Dear Chip –
As an Army veteran, a mother, and a Second Amendment rights advocate I feel a “tremendous responsibility” to address your November 30th letter to your customers in which you “respectfully ask people not to bring firearms into our stores.”
My husband and I will, of course, respect your wishes and never enter any of your stores again. If you don’t value our business (nor our safety concerns about having to leave our defensive tools at home, or worse – in our cars without positive control) enough to keep your politics away from your company, we will certainly oblige by keeping our business away from you and your products.
To be sure, you have every right to make this request. The stores are Levi’s property. I fully understand that, and I accept your choice to only do business with disarmed potential victims. That’s fine. Your property rights are as important as my right to defend myself, so I will abide by your request and never take my gun into your stores again.
But I do want to address some of your claims, so bear with me.
You claim to be a former Army officer and a father. I’m sure, if you have ever deployed to a war zone (probably not, judging by your dates of service), you remember that your firearm has kept you safe in some pretty hazardous situations. That’s why it is interesting to me that as someone who has served his country, you have so little understanding about the safety and security carrying an effective tool of self defense can provide. Actually, maybe it’s not interesting… given that you even fail to capitalize the word, “Army” in your open letter (out of respect, if nothing else), tells me a lot about what you thought of your military service. Four and a half years in the military from 1979 to 1983 should have given you some perspective, but I guess not.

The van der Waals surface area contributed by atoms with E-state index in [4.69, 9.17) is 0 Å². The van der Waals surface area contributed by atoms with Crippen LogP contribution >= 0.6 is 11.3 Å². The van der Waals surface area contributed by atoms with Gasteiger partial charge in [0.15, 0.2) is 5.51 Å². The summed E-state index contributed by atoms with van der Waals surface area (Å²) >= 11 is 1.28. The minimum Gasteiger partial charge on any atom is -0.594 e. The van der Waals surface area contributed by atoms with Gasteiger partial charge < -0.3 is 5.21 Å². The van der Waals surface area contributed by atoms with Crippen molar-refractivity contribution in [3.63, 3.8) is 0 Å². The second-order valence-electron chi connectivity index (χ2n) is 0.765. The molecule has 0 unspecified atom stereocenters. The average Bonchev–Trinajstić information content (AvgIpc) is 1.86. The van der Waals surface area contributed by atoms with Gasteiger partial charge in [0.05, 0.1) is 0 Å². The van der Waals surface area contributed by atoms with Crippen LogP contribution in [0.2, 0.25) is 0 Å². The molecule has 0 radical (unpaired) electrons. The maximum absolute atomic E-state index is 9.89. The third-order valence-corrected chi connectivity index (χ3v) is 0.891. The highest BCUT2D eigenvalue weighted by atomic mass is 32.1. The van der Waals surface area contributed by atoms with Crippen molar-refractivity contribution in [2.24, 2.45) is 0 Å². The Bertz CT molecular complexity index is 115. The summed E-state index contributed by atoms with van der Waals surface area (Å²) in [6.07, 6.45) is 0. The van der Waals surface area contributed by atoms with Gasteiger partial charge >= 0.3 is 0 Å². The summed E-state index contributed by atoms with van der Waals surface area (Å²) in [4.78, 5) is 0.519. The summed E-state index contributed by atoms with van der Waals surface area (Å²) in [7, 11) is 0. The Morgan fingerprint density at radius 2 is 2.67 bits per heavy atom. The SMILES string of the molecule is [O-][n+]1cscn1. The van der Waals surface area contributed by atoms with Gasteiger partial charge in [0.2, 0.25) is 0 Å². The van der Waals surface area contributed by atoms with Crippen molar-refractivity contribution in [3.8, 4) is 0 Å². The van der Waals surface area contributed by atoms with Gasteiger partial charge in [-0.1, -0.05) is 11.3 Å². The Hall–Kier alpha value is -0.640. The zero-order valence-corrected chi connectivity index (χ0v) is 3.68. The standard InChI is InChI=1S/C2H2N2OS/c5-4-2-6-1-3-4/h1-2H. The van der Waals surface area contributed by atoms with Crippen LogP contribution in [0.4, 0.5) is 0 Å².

I’m also puzzled that as a father, you prefer to see customers cowering and parents trying desperately to shield their children from those who will undoubtedly ignore your respectful request, rather than armed citizens who are accountable for their own safety and the safety of those around them and are willing to take responsibility for said safety.
You describe how impacted you were by the attacks in Nice, Paris, and Orlando, and yet, you fail to mention that France has some of the most stringent gun control laws in the world, which somehow failed to stop the attacks there, and that the Orlando shooting took place despite the Florida state law that prohibits carrying concealed firearms into an establishment that serves alcohol. This tells me you’re either acting from a place of emotional hysteria, or you intentionally ignore the facts in your effort to genuflect in front of unhinged cowards, whose petty little feelings of dread at seeing a regular citizen carrying a self defense tool are more important to you than the actual safety of your customers.
“It boils down to this,” you claim, “you shouldn’t have to be concerned about your safety while shopping for clothes or trying on a pair of jeans. Simply put, firearms don’t belong in either of those settings. In the end, I believe we have an obligation to our employees and customers to ensure a safe environment and keeping firearms out of our stores and offices will get us one step closer to achieving that reality.”
I agree with you, Chip. You shouldn’t have to be concerned about your safety while shopping, which is why neither my family nor I will ever shop in a Levi Strauss & Company store again. Rather, we will spend our hard-earned money in an establishment that respects our right to defend ourselves, rather than bowing to cowards who soil themselves at the sight of a tool.